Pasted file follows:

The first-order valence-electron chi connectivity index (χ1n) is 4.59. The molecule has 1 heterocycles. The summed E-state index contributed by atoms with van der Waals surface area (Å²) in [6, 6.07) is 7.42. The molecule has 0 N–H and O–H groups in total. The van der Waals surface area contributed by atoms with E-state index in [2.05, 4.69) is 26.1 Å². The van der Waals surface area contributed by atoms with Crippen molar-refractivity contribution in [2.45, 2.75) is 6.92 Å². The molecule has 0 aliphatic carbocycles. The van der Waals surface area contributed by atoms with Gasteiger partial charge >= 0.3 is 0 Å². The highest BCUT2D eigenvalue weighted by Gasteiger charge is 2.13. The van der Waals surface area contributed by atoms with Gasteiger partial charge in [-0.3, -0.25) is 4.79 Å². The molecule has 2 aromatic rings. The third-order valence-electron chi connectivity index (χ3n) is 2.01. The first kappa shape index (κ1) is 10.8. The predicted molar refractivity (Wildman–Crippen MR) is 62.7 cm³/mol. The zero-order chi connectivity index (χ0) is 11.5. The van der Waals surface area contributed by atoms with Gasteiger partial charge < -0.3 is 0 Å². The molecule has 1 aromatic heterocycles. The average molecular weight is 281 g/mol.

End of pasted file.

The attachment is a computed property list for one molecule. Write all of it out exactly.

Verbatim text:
The first-order valence-electron chi connectivity index (χ1n) is 4.59. The molecule has 1 heterocycles. The summed E-state index contributed by atoms with van der Waals surface area (Å²) in [6, 6.07) is 7.42. The molecule has 0 N–H and O–H groups in total. The van der Waals surface area contributed by atoms with E-state index in [2.05, 4.69) is 26.1 Å². The van der Waals surface area contributed by atoms with Crippen molar-refractivity contribution in [2.45, 2.75) is 6.92 Å². The molecule has 0 aliphatic carbocycles. The van der Waals surface area contributed by atoms with Gasteiger partial charge >= 0.3 is 0 Å². The highest BCUT2D eigenvalue weighted by Gasteiger charge is 2.13. The van der Waals surface area contributed by atoms with Gasteiger partial charge in [-0.3, -0.25) is 4.79 Å². The molecule has 2 aromatic rings. The third-order valence-electron chi connectivity index (χ3n) is 2.01. The first kappa shape index (κ1) is 10.8. The predicted molar refractivity (Wildman–Crippen MR) is 62.7 cm³/mol. The zero-order chi connectivity index (χ0) is 11.5. The van der Waals surface area contributed by atoms with Gasteiger partial charge < -0.3 is 0 Å². The molecule has 1 aromatic heterocycles. The average molecular weight is 281 g/mol.